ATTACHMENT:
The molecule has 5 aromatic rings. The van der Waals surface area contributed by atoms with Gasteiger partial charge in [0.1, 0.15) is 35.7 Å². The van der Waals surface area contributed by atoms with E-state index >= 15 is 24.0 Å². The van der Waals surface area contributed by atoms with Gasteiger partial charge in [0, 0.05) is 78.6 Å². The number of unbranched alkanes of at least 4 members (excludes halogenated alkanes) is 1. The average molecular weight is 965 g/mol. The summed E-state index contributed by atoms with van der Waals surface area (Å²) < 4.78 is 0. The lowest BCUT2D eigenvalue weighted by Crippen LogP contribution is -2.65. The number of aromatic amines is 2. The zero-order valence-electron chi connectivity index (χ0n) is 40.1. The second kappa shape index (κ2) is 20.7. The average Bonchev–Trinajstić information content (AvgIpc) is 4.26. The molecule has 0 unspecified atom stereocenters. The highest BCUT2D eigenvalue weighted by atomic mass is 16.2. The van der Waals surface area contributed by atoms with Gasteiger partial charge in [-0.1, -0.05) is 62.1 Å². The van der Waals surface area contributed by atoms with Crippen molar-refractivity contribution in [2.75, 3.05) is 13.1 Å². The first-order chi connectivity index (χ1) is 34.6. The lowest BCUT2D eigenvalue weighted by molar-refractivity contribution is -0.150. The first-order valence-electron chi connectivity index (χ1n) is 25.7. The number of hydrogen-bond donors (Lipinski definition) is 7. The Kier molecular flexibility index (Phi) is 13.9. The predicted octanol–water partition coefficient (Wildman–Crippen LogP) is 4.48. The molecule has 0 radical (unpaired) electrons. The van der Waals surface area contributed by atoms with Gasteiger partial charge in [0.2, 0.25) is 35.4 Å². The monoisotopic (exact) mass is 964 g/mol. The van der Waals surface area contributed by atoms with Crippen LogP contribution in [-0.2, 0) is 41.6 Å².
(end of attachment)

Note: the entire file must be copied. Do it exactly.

The molecule has 5 aromatic rings. The van der Waals surface area contributed by atoms with Gasteiger partial charge in [0.1, 0.15) is 35.7 Å². The van der Waals surface area contributed by atoms with E-state index >= 15 is 24.0 Å². The van der Waals surface area contributed by atoms with Gasteiger partial charge in [0, 0.05) is 78.6 Å². The number of unbranched alkanes of at least 4 members (excludes halogenated alkanes) is 1. The average molecular weight is 965 g/mol. The summed E-state index contributed by atoms with van der Waals surface area (Å²) < 4.78 is 0. The lowest BCUT2D eigenvalue weighted by Crippen LogP contribution is -2.65. The number of aromatic amines is 2. The zero-order valence-electron chi connectivity index (χ0n) is 40.1. The second kappa shape index (κ2) is 20.7. The average Bonchev–Trinajstić information content (AvgIpc) is 4.26. The molecule has 0 unspecified atom stereocenters. The highest BCUT2D eigenvalue weighted by atomic mass is 16.2. The van der Waals surface area contributed by atoms with Gasteiger partial charge in [-0.1, -0.05) is 62.1 Å². The van der Waals surface area contributed by atoms with Crippen molar-refractivity contribution in [2.75, 3.05) is 13.1 Å². The first-order chi connectivity index (χ1) is 34.6. The lowest BCUT2D eigenvalue weighted by molar-refractivity contribution is -0.150. The first-order valence-electron chi connectivity index (χ1n) is 25.7. The number of hydrogen-bond donors (Lipinski definition) is 7. The Kier molecular flexibility index (Phi) is 13.9. The predicted octanol–water partition coefficient (Wildman–Crippen LogP) is 4.48. The molecule has 0 radical (unpaired) electrons. The van der Waals surface area contributed by atoms with Gasteiger partial charge in [0.2, 0.25) is 35.4 Å². The monoisotopic (exact) mass is 964 g/mol. The van der Waals surface area contributed by atoms with Crippen LogP contribution in [-0.2, 0) is 41.6 Å².